Considered to be an excellent operator, Lufkin has been a leader in the beef cattle industry for many years. He has donated many hours to activities that benefited producers and permittees on federal range. He has also built a good seed stock herd and produced bulls that are considered practical and efficient for his customers in the range cattle business.

Currently, the Lufkins reside at the Swanson Ranch at Price Creek, which they purchased in 2013. The following year, they also purchased an adjacent smaller ranch. After building a sale barn, Lufkin conducted his first bull sale on his current ranch in 2017. In addition to owning their ranch, Lufkin operates on the Bureau of Land Management Baldy Creek range and pasture leased ranches at Leadore and Sandy Creek.

Lufkin has been involved with leadership in the Idaho Cattle Association. He has served on the board of directors and as president of the organization since 2011. He has also served on the board of directors for the Lemhi County Cattle and Horse Growers Association.

He has served on the District 292 school board at Leadore and on the Lemhi County Fair Board. He was awarded the Idaho Governor’s Award for Excellence in Agriculture Environmental Stewardship and Rancher of the Year by the Lemhi County Cattle and Horse Growers Association, both in 2018.

He and Robin are the parents of three children.

Kleal Hill, DVM, Arco

Growing up on the family farm near Mackay, Dr. Kleal Hill always had a keen interest in animals. He attended veterinary school at Washington State University after which he established Lost River Veterinary Clinic in Arco in 1978.

Since that time, he has been in a one-vet private practice for 40 years, operating the clinic with his wife, Susan.

Hill’s work has improved the lives of many animals and helped his clients to stay in business. His clients include large and small commercial cattle, sheep and equine operations, some hogs, plus some smaller animals such as dogs and cats.

He works daily with owners who have to face emotional and economic decisions about animal care, and he’s known to have discounted the cost of medication or services to encourage an owner to follow through with treatment. It has been said Hill is in business for the animals, not the money or even the individual.

Hill has avoided the limelight throughout his career. Most of his “awards” have been a heartfelt thanks received at a set of corrals or in a barn. He has been honored by both the Butte and Custer County FFA chapters for providing education on animal husbandry and reproduction.

Being on call 24/7 for 40 years, Hill has had a limited amount of time or organizational activities, but has supported several local ag-related groups such as over 35 years of service on the Butte County Fair Board, several terms as president of the Central Idaho Futurity and later the Central Idaho Reined Cow Horse Association. He has also served as a director and president of the Mountain Valley Horseman’s Association and as a director of the Eastern Idaho Horseman’s Hall of Fame.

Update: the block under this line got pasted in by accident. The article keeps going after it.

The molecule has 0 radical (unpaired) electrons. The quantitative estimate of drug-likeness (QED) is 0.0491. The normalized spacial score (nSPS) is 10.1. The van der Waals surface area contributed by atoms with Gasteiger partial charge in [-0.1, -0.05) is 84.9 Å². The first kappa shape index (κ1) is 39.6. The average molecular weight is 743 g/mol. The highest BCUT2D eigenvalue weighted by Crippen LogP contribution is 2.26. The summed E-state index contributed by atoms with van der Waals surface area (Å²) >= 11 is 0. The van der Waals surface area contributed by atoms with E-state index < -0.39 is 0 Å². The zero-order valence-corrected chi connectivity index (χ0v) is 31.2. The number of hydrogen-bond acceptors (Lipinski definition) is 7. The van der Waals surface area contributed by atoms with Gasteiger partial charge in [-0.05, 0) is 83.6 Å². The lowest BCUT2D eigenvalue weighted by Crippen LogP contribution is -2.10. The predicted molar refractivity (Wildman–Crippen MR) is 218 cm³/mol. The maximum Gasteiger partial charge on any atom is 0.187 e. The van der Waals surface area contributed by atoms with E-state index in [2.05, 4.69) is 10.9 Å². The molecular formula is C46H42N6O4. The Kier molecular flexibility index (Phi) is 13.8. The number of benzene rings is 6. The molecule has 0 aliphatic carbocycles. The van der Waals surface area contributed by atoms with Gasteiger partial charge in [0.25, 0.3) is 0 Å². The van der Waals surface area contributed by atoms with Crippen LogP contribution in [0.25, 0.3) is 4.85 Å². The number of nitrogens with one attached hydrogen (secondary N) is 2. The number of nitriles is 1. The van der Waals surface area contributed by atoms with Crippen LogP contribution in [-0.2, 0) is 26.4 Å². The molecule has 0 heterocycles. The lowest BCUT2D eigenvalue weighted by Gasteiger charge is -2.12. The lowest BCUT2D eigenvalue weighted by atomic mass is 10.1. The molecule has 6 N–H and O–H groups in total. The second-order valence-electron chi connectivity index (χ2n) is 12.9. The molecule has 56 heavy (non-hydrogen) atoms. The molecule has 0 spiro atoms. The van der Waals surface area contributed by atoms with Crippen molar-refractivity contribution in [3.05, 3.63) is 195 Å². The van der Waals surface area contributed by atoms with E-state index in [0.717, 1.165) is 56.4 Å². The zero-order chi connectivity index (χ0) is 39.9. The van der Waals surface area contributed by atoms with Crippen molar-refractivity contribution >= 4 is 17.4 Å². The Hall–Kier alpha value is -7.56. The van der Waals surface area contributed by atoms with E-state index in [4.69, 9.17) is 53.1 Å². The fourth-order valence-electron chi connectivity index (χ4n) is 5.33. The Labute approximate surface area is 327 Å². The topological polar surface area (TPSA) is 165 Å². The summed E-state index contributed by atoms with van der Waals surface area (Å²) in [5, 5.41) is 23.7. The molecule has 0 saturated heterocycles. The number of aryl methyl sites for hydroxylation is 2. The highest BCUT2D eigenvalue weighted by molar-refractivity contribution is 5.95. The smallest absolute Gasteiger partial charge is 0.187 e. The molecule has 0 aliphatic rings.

He and Susan are the parents of three children.

LaVar Newman, Monteview

Born into a farming family, LaVar Newman started his own ag business, on rented ground, when he was only a sophomore in high school. He went on to operate a small diary in the Milo area and rented additional ground in the Mud Lake area to produce alfalfa for his dairy herd.

Eventually, Newman decided to pursue securing additional acres through the Desert Land Act to obtain and prove up 160 acres in the Monteview area outside of Mud Lake. This was the beginning of what would evolved into a large family operation that Newman built from the ground up. Over a lifetime of hard work, his farm turned into an 8,000-plus acre operation growing and selling alfalfa, wheat barley and cattle. Of those acres, some 1,500 acres was ground Newman had to clear of sagebrush with a beater, level out for farming, drill wells and install power.

Through the years, he has raised seed potatoes, commercial potatoes, seed peas, pigs, sheep, dairy cattle, wheat, malt barley, and alfalfa.

Newman was one of the first in the Monteview area to bale with an accumulator and stack with a tractor. He was also one of the first to install irrigation circles in Monteview and run water wheel lines, having drilled his first well in 1960. He was also one of the first hay growers to buy his own semis and trailers to deliver his own hay to customers.

He has served as a member and director of the local Federal Land Bank committee, receiving an award from Idaho Ag Credit for having received an ag loan for 60 consecutive years. His service on the FLB extended to regional and national leadership positions. He has also served on the Reno Ditch Canal Co. for almost 30 years.

Newman and his wife, Louise, are the parents of five children.